New firm to foot Gauteng Online bill

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iol scitech march 5 Mandla Nkomfe INDEPENDENT NEWSPAPERS This can be ascertained from answers provided by MEC of Finance Mandla Nkomfe to questions about Gauteng Online that were submitted by the DA. Picture: Timothy Bernard

Johannesburg - If a new company is awarded the current Gauteng Online tender, it might have to replace R2-billion worth of equipment that was put in schools over the past five years.

This can be ascertained from answers provided by MEC of Finance Mandla Nkomfe to questions about Gauteng Online that were submitted by the DA.

The Star reported recently that there were concerns that the Gauteng Online tender favoured the current service provider SMMT Online (now known as CloudSeed) because the company owns all the computer equipment, including all computers, the entire network and source codes.

The SMMT tender was worth R2bn and, according to experts, the new tender would be a minimum of R3bn.

A new invitation to tender for the project was issued at the beginning of this year, and requires the winning bidder to, among others:

l Connect the 652 schools who have not yet received computers.

l Continue to manage the 1 652 schools that do have computer labs.

l Provide security for the labs and the entire school.

Nkomfe admitted in his answers that all hardware and software of the Gauteng Online project was owned by SMMT Online.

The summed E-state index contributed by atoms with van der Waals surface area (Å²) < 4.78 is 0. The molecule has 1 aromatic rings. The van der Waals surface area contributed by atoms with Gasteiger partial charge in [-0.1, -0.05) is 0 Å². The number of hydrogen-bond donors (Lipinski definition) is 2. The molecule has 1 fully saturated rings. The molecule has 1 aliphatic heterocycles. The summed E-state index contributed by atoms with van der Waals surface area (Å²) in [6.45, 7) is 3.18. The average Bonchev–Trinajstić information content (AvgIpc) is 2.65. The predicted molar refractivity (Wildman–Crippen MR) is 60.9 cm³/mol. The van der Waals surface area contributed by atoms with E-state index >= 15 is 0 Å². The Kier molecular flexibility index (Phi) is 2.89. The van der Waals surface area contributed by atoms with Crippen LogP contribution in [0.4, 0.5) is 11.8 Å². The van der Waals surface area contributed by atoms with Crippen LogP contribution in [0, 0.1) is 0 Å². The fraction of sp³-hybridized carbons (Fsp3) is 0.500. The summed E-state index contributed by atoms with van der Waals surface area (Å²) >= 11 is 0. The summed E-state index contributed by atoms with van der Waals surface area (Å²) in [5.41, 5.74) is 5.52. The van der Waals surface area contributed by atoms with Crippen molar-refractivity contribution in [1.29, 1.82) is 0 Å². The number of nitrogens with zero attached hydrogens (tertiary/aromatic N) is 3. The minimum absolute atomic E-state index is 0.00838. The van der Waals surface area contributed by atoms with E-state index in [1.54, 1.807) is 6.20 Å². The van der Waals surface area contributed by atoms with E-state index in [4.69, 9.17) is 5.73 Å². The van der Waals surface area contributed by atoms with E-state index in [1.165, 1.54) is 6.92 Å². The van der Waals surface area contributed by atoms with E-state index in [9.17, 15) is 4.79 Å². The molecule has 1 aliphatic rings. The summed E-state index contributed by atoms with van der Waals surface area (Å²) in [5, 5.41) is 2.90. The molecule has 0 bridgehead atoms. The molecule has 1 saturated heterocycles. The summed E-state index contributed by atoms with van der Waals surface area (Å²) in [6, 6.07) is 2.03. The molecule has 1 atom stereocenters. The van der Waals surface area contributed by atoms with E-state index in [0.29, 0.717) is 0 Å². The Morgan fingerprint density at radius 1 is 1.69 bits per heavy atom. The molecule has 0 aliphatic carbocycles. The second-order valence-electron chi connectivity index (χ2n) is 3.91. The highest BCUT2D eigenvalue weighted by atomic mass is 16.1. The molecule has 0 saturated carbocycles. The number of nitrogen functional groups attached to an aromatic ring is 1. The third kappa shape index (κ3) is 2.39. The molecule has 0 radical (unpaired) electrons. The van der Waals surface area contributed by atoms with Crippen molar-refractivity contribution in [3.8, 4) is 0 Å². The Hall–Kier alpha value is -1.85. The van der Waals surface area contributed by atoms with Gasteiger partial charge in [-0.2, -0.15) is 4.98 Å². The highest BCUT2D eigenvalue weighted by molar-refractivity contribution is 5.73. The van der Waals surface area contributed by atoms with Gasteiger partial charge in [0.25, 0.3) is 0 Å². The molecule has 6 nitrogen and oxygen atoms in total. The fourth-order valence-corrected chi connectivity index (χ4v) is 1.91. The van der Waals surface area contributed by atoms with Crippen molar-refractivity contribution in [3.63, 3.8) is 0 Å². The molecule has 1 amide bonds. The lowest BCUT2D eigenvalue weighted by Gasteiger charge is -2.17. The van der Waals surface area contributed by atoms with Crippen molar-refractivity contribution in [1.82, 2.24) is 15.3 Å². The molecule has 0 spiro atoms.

He said the equipment was leased on an operating lease.

When asked by the DA if this made it logistically impossible for the tender to be awarded to another company, the MEC replied that because ICT is constantly evolving, with new inventions and cheaper e-learning solutions, what they have done is created space for new innovations.

“Against this background and information obtained from our research, no single company will be capable of providing this solution,” Nkomfe said, adding that the tender led itself to consortiums bidding.

The Star recently quoted engineers who said this set-up meant that if a new company was awarded the tender, they would either have to buy the old equipment from SMMT, or buy new equipment, which would hike the price of their tender submissions.

The MEC also admitted that the project only really took off in 2011.

Nkomfe said while the 652 schools who did not receive labs were part of the original tender, SMMT Online was not penalised for failing to install these because it was the department who failed to honour its financial obligations towards the project between 2009 and 2010.

DA MPL for education Khume Ramulifho said it appeared that the government wanted to renew SMMT’s contract.

“It doesn’t make sense to start from scratch when it took years to build and install equipment,” Ramulifho said. - The Star

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